Health Centre based pharmacy Goodwill values have also come under increasing pressure as many potential buyers have placed a greater emphasis on profitability and as a result have carefully calculated the value of incurring higher lease and premises costs when faced with the advent of EPS. Other factors for buyers shying away from health centre businesses include change in patient practices, increased uptake of EPS and willingness to meet patient expectations to deliver, a desire to focus more on services (which can be easier when not inside a health centre as Drs can compete) and stronger OTC potential which can add scope for increased profitability at a time when profits have been under pressure. This has led many buyers to either reflect the increased costs in any offer they make or choose to turn their attention to equally profitable alternatives with lower premises associated overheads. Despite the increased pressure on values, overall health centre pharmacies, particularly high volume dispensing opportunities, still tend to be highly sought after by the market.
Although the following table suggests a significant fall in Pence in Pound values since 2019, if we exclude a number of the smaller turnover, less profitable pharmacies (or even loss making in some circumstances) the true average figure is around £1.01 which provides a more realistic scenario for operators of an average sized pharmacy business.
Due mainly to a delayed market reaction to the cuts and an increased supply of pharmacies for sale which has created a more competitive environment for sellers, due to wider buyer choice, we have seen an inevitable reduction in the EBITDA multiplier from an average of 10.4x in 2019 to 7.8x in 2020 so far. As a result of this our recommendation to any seller keen to secure a buyer is to set a realistic initial asking price in order to encourage early interest from the market. Once initial interest is generated, it is often possible to command a higher price through competitive bids to secure the opportunity.

Market Predictions

Without doubt the COVID-19 Pandemic has created what is hoped to be short term funding, trading and operational issues but overall pharmacy has shown what a resilient business model it is in comparison to many other parts of the economy which have ceased trading altogether during the period of lockdown. Indeed, we have seen this evidenced in the increased number of investors registering to buy in the last few months who have turned their attention to healthcare as a way of minimising risk in their overall investment strategy. Whilst we are yet to see the full economic and social impact of this pandemic, banks have confidence in the sector as an investable proposition which again should provide encouragement to buyers.
It is extremely difficult to predict medium to long term pharmacy values but in the short term we expect a stabilisation of pence in the pound values achieved at current levels, with an outlying possibility of a slight upward pressure felt, due to the combined ‘Covid effect’ and less supply of pharmacies for sale. Recent events have shown the importance of pharmacy as a key component in the effective provision of healthcare to the nation which it is hoped will continue to be reflected in future funding decisions for years to come.

Maximising Your Goodwill Value

The key aspects that will help and contribute towards a seller achieving a higher goodwill value when they come to sell are;
  • Being in the right turnover range – if your business covers the middle ground of the market, with a turnover between around £800,000 – £1,200,000 which is at a level that is accessible to both first time buyers and yet attractive to larger group operators the more competitive bids you are likely to see.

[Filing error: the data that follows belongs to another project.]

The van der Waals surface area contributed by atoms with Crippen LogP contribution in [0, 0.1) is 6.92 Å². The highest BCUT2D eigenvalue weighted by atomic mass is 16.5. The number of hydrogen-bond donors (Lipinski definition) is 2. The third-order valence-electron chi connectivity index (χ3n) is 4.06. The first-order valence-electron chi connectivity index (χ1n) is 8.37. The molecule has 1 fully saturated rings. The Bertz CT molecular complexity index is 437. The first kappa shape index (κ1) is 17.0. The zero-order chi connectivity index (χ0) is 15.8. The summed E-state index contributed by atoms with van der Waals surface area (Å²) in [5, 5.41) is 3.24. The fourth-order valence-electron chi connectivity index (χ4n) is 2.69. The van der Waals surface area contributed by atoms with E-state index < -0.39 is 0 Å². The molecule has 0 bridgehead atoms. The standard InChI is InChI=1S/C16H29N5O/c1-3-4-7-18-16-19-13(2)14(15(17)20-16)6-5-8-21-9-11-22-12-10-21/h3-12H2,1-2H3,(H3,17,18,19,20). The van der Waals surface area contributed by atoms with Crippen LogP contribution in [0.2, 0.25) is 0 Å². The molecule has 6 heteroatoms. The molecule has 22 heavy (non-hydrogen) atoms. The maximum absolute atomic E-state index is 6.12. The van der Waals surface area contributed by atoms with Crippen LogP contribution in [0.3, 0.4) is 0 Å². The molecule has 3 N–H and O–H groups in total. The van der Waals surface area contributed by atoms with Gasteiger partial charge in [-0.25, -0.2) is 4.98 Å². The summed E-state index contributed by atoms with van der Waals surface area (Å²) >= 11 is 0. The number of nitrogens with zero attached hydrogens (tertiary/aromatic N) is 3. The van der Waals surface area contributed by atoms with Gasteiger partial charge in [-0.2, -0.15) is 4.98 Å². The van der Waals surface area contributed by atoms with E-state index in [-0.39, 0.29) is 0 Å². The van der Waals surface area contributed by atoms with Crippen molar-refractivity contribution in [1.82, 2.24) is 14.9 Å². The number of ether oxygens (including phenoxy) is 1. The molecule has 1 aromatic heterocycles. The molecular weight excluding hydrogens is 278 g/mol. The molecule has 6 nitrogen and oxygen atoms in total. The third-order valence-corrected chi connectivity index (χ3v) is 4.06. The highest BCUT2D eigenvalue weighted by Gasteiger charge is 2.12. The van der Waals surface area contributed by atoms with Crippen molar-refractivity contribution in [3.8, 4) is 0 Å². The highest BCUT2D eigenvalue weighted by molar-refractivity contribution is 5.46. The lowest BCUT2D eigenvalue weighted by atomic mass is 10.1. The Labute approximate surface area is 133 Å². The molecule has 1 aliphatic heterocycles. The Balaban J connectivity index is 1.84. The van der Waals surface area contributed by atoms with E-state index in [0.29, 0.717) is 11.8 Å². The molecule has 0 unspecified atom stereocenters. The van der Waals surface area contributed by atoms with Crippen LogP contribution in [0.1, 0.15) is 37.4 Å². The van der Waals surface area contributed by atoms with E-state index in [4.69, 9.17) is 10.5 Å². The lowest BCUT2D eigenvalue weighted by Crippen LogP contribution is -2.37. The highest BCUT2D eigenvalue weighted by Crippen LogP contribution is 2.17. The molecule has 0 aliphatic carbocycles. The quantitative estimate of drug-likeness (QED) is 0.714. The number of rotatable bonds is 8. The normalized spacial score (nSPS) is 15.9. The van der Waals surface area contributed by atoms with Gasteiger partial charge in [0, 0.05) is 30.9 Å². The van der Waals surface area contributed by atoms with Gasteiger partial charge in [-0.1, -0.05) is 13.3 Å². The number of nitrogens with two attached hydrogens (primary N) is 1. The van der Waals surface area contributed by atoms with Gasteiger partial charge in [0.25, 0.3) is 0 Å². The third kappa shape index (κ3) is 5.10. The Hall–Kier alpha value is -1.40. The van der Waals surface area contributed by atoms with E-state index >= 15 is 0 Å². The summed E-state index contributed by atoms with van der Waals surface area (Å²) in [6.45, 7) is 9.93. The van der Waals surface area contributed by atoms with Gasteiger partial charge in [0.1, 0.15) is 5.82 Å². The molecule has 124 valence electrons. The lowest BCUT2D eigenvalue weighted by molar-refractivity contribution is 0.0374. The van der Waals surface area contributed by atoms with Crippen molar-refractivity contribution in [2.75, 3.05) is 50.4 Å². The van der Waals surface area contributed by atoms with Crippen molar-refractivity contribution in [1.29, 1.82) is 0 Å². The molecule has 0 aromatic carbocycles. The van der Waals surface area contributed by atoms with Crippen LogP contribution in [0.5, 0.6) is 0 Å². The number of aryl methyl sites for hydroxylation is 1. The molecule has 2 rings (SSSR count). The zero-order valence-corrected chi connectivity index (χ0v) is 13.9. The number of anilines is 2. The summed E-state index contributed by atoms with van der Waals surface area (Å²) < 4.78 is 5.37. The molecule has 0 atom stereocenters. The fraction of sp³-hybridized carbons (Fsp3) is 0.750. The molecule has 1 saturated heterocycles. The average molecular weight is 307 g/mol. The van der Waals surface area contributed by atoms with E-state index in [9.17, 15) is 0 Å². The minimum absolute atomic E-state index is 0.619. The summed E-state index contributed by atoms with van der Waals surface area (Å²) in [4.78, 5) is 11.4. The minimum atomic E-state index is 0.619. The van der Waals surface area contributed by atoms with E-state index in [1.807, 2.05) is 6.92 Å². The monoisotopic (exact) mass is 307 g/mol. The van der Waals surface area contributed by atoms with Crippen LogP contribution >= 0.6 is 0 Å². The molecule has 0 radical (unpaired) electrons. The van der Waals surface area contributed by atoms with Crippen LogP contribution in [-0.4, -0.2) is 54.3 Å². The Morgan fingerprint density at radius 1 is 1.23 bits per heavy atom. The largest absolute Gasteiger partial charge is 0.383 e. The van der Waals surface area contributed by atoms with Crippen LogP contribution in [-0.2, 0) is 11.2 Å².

• Having the right balance of income streams – ideally your pharmacy business income should be predominantly NHS, rely on a spread of surgeries and have limited income from nursing or care homes and drug addicts.
  • Having room to grow – if you have maximised every possible opportunity for growth in the business then you leave nothing for an incoming owner to improve on. This can be viewed as a negative by most potential purchasers who will want to add value and make their own mark on the business.
  • Reasonable overheads – if you have committed to high property expenses, staff or maintenance contracts this takes future profitability away from a new owners’ pocket and leaves them with the task of trying to address these matters where possible which can be costly and unattractive.
  • Being in the right location – size of the local patient & customer base, potential for growth, good transport facilities, minimal pharmacy competition and distance from G.P surgeries are some of the many factors considered by potential buyers when evaluating a business opportunity.
  • Profit margins – you need to be able to present the business in its best possible light showing a strong margin and a good bottom line.


You may think you qualify for Entrepreneur’s Relief (ER) meaning that you will only pay 10% tax on the gain you make when you sell your pharmacy. However, there are circumstances when you may not qualify for ER, for example, when you are trading through a limited company which has other assets or investments besides the pharmacy. If you think this could apply to you, make sure you identify the problem and take action before you sell your pharmacy to ensure you qualify for ER.
If you would like us to look at this for you then please send us a copy of your latest accounts which we can study and then tell you if we identify any issues. All information you send to us is, as always, treated in the strictest confidence.
In the last budget, the Government changed the name of ER to Business Asset Disposal Relief (BADR), and reduced the lifetime limit from £10M to £1M, meaning the relief is now only available on the first million pounds of gains on the sale of your pharmacy.
It is possible that the government will introduce further changes to the relief or that they may abolish it completely. To put this in perspective, under current legislation if you made a gain of £1m on the sale of your pharmacy and you qualifi ed for BADR you would only expect to pay tax of £100K (10%). However, if ER is scrapped your tax bill could soar.


As demonstrated by the table below, there has been a 0.1% reduction in the overall number of pharmacies since 2017.Perhaps unsurprisingly the reduction in the number of pharmacies owned by the National Multiples has been nearly matched by the increased number of pharmacies owned by smaller independent contractors.